Jesse Borden spent his summer 8,000 miles away from Gainesville climbing trees and scouring for lizards.
Borden, a 31-year-old UF School of Natural Resources and Environment doctoral student, said he traveled with a team of researchers to the Arabuko Sokoke Forest in Kenya. For about 10 weeks, they researched the decline in native reptiles and amphibians.
During the trip, the team found two species of geckos, one of which Borden said he believes is a new species. Both were taken to the National Museums of Kenya for further examination.
It was natural for Borden to take the next step to further his research on reptiles in Alachua County woodland canopies by going to Kenya. Borden lived there as a child for 11 years.
“My upbringing there infused and inspired my love of nature and the natural world,” Borden said.
The Mohamed bin Zayed Species Conservation Fund said the reptiles don’t have enough recorded data to plan future conservation efforts.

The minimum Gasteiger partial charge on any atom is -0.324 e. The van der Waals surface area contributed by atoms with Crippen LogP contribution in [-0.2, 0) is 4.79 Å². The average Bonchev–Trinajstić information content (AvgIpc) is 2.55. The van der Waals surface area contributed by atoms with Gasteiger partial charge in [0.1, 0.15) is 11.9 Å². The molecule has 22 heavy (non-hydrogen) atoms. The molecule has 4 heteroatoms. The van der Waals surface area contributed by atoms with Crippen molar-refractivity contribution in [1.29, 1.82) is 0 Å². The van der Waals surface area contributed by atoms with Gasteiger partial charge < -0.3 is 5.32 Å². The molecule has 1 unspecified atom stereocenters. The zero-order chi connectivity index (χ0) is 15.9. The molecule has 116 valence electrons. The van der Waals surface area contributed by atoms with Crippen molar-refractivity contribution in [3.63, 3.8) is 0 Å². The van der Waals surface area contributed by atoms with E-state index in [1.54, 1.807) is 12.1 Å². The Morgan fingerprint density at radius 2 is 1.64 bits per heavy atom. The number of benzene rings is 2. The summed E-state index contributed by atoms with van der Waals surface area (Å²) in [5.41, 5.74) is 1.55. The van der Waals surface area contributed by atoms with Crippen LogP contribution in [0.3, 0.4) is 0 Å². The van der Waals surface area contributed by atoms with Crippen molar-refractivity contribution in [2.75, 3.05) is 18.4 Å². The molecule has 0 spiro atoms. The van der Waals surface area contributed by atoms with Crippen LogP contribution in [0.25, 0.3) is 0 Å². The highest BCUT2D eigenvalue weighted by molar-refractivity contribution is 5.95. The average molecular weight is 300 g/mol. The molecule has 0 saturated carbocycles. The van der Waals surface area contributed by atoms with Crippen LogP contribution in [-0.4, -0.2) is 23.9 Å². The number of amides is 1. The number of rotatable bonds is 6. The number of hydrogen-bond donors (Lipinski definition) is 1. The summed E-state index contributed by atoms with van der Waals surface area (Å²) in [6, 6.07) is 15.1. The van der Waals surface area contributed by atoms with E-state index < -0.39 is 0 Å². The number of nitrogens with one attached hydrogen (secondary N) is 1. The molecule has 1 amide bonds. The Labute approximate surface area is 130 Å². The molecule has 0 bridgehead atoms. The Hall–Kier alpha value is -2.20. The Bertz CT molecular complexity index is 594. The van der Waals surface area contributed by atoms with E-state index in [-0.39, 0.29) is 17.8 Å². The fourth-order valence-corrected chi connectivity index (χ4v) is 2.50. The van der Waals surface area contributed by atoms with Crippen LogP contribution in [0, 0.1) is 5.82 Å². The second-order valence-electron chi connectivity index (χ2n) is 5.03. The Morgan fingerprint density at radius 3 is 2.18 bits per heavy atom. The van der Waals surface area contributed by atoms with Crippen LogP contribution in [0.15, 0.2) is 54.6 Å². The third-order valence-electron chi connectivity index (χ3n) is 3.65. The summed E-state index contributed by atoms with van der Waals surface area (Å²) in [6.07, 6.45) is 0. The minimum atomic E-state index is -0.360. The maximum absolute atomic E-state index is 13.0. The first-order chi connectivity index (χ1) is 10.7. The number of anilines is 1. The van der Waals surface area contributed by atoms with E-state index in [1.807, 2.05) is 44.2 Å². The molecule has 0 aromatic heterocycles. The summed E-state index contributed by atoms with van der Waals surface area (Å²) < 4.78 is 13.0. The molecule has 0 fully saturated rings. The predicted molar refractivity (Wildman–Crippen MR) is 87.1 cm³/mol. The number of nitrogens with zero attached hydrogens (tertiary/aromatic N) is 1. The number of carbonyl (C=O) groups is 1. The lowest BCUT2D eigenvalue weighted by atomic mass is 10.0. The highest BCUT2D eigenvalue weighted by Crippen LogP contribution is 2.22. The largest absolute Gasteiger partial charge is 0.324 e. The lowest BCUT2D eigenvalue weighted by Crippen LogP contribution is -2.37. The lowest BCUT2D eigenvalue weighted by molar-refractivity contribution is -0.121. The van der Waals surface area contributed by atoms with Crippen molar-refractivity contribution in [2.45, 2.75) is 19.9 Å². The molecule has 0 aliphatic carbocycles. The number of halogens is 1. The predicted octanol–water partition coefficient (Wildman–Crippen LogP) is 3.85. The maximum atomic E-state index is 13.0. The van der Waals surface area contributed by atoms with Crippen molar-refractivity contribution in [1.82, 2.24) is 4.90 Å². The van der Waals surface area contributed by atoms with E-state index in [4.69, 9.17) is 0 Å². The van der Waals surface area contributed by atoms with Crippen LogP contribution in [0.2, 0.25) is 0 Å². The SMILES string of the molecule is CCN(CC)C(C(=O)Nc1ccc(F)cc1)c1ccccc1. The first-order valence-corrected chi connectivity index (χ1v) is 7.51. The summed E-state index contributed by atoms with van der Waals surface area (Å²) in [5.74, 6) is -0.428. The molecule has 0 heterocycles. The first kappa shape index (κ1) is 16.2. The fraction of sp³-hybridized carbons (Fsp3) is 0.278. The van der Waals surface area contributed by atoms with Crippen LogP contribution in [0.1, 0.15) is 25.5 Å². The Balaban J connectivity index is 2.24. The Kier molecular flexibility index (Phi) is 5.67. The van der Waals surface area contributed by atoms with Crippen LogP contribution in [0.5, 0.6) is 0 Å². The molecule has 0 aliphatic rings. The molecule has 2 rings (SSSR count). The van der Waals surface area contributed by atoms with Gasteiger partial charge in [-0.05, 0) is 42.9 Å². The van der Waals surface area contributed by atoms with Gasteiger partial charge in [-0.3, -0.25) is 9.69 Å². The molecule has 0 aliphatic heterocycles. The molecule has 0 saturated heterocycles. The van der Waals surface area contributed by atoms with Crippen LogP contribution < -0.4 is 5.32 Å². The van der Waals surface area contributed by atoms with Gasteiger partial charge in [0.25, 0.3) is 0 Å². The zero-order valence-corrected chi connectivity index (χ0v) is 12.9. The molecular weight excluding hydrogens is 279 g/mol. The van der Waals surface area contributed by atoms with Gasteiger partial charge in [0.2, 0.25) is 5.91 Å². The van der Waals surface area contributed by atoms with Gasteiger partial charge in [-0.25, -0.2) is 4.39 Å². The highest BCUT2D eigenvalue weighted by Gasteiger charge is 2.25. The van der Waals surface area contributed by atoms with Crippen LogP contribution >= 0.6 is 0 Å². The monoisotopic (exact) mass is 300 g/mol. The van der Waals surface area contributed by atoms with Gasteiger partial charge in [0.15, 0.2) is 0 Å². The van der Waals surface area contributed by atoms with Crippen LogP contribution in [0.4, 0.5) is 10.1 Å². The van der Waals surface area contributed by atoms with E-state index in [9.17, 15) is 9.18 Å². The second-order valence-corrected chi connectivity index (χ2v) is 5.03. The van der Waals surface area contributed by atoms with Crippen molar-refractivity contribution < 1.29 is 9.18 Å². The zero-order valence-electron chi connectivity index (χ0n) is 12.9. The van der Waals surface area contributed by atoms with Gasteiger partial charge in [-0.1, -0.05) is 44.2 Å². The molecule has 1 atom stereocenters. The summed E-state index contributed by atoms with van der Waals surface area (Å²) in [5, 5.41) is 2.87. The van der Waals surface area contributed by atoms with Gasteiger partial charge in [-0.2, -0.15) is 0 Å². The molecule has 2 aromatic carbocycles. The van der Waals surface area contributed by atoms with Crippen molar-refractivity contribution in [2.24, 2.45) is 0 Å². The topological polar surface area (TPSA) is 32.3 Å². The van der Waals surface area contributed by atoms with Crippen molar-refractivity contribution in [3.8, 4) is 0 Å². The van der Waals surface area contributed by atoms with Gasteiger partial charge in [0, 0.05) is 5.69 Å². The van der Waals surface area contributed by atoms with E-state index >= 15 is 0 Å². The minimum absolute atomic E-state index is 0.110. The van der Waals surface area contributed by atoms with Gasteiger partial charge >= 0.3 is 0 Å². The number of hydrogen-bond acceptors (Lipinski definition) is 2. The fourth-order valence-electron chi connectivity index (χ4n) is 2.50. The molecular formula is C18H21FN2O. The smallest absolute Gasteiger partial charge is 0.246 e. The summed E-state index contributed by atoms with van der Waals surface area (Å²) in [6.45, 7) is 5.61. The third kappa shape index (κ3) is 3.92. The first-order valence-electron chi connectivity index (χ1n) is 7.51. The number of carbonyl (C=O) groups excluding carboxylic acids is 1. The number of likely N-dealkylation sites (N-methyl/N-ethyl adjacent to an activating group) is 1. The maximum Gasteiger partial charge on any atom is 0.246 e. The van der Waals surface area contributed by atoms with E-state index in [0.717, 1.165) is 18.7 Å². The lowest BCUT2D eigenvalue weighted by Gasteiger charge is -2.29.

The research cost $8,000. The conservation fund sponsored $5,000. Additional support was provided by the UF Center for African Studies, the Scheffers Lab and the Flory Lab, he said.
On the trip, Borden said his goal was to collect data on two reptiles, the Tana River Gecko and the Green Keel-Bellied Lizard.
Starting from the perimeter of the about 420-kilometer forest, Boren said he and his team ventured into dense trees to look for specimens.
“It was kind of like looking for a needle in a haystack,” he said.
The team climbed more than five trees per day and spent 30 minutes before a climb inspecting each tree. Borden said he used tree-climbing techniques to ascend for an hour. The team inspected 72 trees and made 144 climbs during the trip.
Borden said he and his team were unable to locate the Tana River Gecko, which hasn’t been seen in 30 years. However, they did locate a similar species.
During a night exploration, Borden said he and his team found two Green Kneel-Bellied Lizards. Finding this rare species was a fun challenge for Borden.
Joe Henry, a 31-year-old UF School of Forest Resources and Conservation doctoral student and one of Borden’s research assistants, said the forest was so thick with foliage that he had to yell directions to Borden from the ground until they made eye contact again.
The forest was loud at night from all the birds and insects, Henry said.
“The amount of diversity in what we would consider a small forest was incredible,” Henry said.